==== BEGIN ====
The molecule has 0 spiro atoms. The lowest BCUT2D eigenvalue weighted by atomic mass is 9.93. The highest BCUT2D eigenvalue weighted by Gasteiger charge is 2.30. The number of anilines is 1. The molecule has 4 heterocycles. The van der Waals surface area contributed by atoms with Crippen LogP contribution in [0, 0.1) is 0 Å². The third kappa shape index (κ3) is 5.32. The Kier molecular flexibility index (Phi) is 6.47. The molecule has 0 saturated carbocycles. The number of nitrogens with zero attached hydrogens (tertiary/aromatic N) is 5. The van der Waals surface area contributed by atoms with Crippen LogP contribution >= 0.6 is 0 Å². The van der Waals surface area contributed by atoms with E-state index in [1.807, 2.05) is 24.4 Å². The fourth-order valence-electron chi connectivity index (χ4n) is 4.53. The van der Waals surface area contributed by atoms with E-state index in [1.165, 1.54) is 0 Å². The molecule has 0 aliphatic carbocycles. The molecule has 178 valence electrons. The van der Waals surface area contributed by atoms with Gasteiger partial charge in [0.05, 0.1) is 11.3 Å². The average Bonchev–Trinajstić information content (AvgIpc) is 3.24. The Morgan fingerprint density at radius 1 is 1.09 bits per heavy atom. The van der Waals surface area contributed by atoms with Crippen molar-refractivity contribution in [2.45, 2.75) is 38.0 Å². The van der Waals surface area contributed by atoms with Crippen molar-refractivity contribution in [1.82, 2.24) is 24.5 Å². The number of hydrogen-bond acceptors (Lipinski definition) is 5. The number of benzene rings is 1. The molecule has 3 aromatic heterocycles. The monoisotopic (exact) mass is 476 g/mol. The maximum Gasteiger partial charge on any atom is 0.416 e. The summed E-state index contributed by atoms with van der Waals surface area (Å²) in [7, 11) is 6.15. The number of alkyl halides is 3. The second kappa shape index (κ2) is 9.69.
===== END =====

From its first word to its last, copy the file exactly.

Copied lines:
The molecule has 0 spiro atoms. The lowest BCUT2D eigenvalue weighted by atomic mass is 9.93. The highest BCUT2D eigenvalue weighted by Gasteiger charge is 2.30. The number of anilines is 1. The molecule has 4 heterocycles. The van der Waals surface area contributed by atoms with Crippen LogP contribution in [0, 0.1) is 0 Å². The third kappa shape index (κ3) is 5.32. The Kier molecular flexibility index (Phi) is 6.47. The molecule has 0 saturated carbocycles. The number of nitrogens with zero attached hydrogens (tertiary/aromatic N) is 5. The van der Waals surface area contributed by atoms with Crippen LogP contribution >= 0.6 is 0 Å². The van der Waals surface area contributed by atoms with E-state index in [1.807, 2.05) is 24.4 Å². The fourth-order valence-electron chi connectivity index (χ4n) is 4.53. The van der Waals surface area contributed by atoms with E-state index in [1.165, 1.54) is 0 Å². The molecule has 0 aliphatic carbocycles. The molecule has 178 valence electrons. The van der Waals surface area contributed by atoms with Gasteiger partial charge in [0.05, 0.1) is 11.3 Å². The average Bonchev–Trinajstić information content (AvgIpc) is 3.24. The Morgan fingerprint density at radius 1 is 1.09 bits per heavy atom. The van der Waals surface area contributed by atoms with Crippen molar-refractivity contribution in [2.45, 2.75) is 38.0 Å². The van der Waals surface area contributed by atoms with Crippen molar-refractivity contribution in [1.82, 2.24) is 24.5 Å². The number of hydrogen-bond acceptors (Lipinski definition) is 5. The number of benzene rings is 1. The molecule has 3 aromatic heterocycles. The monoisotopic (exact) mass is 476 g/mol. The maximum Gasteiger partial charge on any atom is 0.416 e. The summed E-state index contributed by atoms with van der Waals surface area (Å²) in [7, 11) is 6.15. The number of alkyl halides is 3. The second kappa shape index (κ2) is 9.69.